|Recently, the NY Times published a fascinating article about a healthy 28 year old woman who, like most of us, was concerned with her health because her family had members had had heart disease, arthritis, cancer and Alzheimer’s Disease. Being intelligent, she opted to send one saliva sample to each of three independent accredited medical laboratories.|
After spending hundreds of dollars and waiting two months, her results came back. As you might imagine, they were totally different from one another in predicting her disease predisposition. So what’s new?
Forgive me, but I am still lost as to what my father’s diseases have to do with me. Dad was a wonderful man, but his adult lifestyle and mine are 180 degrees different. I know that I look and sound more like my dad everyday as I age, but at my age, dad had lost a leg to cancer, was wearing a pacemaker, had prostate disease and was taking medications. My physical features, not my physiology is most likely determined by dads DNA.
Yet, I see crazy money being raised by well meaning lay groups, which truly trust that magic pharmaceutical pills will be developed that will alter a sick persons DNA quickly and cure his/her cancer. The truth be known, I find that cancer tumor markers are synonymous with fungus markers. I know that the PSA test is a test for fungus, not cancer. I learn that diabetes, a supposedly genetic disease, can be induced in laboratory animals by injecting them with fungal mycotoxins! I’m so lost! The article did raise my eyebrows however, when it stated; “But the major issue, experts say, is that the causes of most common diseases remain unknown. Genes account for just 5 to 20 percent of the whole picture.”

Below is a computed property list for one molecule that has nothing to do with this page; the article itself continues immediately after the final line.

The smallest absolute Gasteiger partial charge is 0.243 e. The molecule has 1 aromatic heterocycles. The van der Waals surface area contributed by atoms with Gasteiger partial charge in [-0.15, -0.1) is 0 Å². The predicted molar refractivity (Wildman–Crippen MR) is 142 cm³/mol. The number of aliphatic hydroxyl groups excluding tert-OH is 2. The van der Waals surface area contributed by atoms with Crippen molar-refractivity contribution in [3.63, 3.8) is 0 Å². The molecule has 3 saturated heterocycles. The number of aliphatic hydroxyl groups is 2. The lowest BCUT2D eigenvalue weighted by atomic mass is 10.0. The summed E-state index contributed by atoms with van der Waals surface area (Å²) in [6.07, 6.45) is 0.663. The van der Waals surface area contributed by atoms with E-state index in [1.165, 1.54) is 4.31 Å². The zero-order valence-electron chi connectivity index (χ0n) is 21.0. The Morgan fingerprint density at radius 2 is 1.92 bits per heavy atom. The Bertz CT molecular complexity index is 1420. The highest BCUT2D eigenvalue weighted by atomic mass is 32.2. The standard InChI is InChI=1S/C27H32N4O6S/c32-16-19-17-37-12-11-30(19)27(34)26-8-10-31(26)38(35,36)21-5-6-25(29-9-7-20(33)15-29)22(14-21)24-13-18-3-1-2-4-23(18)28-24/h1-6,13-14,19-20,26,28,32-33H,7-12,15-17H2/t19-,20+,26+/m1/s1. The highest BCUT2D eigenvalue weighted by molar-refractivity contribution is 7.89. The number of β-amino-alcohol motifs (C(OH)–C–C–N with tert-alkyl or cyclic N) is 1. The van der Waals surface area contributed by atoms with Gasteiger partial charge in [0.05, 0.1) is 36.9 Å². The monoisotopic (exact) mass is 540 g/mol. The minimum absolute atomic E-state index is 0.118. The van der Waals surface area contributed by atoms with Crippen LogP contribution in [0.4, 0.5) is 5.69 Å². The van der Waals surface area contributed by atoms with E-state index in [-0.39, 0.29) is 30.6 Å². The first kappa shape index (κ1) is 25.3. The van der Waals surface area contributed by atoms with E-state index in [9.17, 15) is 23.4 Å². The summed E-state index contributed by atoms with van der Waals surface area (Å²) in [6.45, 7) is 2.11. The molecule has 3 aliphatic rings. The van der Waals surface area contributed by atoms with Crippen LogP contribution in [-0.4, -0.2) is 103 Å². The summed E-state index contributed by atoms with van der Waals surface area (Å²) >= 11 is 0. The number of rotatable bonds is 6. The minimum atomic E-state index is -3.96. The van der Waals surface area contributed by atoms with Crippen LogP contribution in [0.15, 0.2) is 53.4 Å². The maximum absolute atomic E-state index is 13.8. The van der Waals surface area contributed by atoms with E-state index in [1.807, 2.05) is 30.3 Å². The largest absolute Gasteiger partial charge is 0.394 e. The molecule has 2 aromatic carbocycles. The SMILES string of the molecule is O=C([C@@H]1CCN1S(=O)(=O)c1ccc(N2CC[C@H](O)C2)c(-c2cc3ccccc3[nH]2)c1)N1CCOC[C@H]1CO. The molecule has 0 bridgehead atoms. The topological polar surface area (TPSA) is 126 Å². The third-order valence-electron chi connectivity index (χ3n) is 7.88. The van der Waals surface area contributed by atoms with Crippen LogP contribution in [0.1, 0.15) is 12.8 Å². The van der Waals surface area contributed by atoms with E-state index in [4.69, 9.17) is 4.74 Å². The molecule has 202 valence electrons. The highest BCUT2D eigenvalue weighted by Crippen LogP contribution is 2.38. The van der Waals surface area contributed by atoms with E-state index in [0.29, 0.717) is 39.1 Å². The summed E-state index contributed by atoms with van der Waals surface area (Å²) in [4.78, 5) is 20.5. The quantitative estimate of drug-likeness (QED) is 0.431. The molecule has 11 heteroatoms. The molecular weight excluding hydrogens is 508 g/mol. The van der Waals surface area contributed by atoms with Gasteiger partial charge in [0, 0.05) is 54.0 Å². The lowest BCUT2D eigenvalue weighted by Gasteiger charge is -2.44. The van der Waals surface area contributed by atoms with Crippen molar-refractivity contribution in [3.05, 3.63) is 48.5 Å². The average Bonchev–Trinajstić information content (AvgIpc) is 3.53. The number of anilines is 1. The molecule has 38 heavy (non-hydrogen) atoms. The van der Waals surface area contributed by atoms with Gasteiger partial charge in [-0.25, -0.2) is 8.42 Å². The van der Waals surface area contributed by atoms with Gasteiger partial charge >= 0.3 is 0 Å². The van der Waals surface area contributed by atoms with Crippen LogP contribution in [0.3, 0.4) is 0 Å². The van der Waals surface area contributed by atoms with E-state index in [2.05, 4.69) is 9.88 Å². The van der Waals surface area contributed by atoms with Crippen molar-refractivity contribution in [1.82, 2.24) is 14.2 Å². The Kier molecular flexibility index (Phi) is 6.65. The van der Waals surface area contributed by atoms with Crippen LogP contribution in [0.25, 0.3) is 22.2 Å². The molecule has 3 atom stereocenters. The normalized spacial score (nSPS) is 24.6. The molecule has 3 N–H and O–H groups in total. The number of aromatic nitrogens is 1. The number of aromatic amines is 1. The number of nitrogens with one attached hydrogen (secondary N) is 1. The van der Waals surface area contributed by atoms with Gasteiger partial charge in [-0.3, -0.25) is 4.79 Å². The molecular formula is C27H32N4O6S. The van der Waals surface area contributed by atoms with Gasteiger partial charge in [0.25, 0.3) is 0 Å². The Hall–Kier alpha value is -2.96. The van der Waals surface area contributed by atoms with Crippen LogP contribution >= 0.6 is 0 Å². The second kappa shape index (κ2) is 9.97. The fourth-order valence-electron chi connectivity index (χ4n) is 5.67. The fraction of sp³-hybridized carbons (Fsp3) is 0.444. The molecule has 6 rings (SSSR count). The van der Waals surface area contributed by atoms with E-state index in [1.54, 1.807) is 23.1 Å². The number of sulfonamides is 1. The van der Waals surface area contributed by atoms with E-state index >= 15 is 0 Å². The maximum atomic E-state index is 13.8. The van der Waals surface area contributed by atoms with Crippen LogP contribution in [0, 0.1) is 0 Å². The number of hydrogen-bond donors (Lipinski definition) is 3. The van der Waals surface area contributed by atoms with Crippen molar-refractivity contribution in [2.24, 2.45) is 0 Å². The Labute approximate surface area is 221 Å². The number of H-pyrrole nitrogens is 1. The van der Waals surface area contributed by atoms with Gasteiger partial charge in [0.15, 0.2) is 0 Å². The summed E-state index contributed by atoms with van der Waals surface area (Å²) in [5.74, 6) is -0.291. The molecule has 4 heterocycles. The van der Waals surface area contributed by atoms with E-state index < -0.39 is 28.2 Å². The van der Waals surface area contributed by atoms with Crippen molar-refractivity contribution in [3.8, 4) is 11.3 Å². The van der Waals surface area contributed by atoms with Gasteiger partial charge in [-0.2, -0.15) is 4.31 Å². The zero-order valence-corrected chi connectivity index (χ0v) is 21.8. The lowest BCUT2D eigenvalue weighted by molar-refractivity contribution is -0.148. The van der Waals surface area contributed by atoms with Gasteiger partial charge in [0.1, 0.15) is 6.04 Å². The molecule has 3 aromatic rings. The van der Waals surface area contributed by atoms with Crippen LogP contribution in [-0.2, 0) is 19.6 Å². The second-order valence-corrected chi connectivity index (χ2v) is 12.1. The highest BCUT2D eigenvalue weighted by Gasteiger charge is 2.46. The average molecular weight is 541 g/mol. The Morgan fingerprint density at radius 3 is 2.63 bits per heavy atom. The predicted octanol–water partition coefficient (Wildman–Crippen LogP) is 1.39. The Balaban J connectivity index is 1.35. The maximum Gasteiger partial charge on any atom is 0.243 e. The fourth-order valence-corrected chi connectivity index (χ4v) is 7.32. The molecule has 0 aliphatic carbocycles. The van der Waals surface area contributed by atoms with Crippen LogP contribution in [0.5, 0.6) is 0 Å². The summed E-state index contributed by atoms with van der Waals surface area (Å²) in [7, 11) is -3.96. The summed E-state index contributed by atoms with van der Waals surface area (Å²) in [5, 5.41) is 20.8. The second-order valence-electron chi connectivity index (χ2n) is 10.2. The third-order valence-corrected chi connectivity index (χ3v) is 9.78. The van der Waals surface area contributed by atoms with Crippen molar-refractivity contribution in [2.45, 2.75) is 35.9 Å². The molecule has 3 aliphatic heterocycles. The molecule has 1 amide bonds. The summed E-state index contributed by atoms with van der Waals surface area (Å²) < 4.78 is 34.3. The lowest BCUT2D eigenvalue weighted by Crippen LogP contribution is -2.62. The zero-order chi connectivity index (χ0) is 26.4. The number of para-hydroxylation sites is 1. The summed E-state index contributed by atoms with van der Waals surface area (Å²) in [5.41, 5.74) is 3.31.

And the cause will forever remain unknown until they study fungus. But with medicine controlling 1/6 of America’s economy and yet by their own admission, they do not know the cause of diseases, ignorance is huge money. Why change? Will we continue spending billions of dollars researching DNA?
Of course we will! This is just my take, but I believe that our doctors and researchers trust that DNA is a mysterious and seemingly solid science; throwing money at it creates the illusion that something is being done to curb our ever-increasing American disease rates. As this young woman will soon learn, she looks more and more like her mother with each passing year, but what her mother eventually dies of will have little to do her own DNA.